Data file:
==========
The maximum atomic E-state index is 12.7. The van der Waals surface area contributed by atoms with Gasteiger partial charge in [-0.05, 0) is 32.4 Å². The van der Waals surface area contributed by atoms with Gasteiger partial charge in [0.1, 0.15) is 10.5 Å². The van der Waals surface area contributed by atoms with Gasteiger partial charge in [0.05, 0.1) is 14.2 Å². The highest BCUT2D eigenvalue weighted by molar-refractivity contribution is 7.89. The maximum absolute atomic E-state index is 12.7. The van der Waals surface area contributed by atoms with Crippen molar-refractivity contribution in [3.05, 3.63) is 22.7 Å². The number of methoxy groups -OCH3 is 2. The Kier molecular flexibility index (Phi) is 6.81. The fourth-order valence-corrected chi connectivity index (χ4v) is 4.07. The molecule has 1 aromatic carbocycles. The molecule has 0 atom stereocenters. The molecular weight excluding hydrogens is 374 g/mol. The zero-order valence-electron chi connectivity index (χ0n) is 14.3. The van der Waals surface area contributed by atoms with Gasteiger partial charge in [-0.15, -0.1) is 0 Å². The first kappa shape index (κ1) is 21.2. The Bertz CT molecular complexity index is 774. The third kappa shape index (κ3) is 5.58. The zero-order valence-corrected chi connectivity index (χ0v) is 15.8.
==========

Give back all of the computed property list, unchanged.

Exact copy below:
The maximum atomic E-state index is 12.7. The van der Waals surface area contributed by atoms with Gasteiger partial charge in [-0.05, 0) is 32.4 Å². The van der Waals surface area contributed by atoms with Gasteiger partial charge in [0.1, 0.15) is 10.5 Å². The van der Waals surface area contributed by atoms with Gasteiger partial charge in [0.05, 0.1) is 14.2 Å². The highest BCUT2D eigenvalue weighted by molar-refractivity contribution is 7.89. The maximum absolute atomic E-state index is 12.7. The van der Waals surface area contributed by atoms with Crippen molar-refractivity contribution in [3.05, 3.63) is 22.7 Å². The number of methoxy groups -OCH3 is 2. The Kier molecular flexibility index (Phi) is 6.81. The fourth-order valence-corrected chi connectivity index (χ4v) is 4.07. The molecule has 1 aromatic carbocycles. The molecule has 0 atom stereocenters. The molecular weight excluding hydrogens is 374 g/mol. The zero-order valence-electron chi connectivity index (χ0n) is 14.3. The van der Waals surface area contributed by atoms with Gasteiger partial charge in [-0.15, -0.1) is 0 Å². The first kappa shape index (κ1) is 21.2. The Bertz CT molecular complexity index is 774. The third kappa shape index (κ3) is 5.58. The zero-order valence-corrected chi connectivity index (χ0v) is 15.8.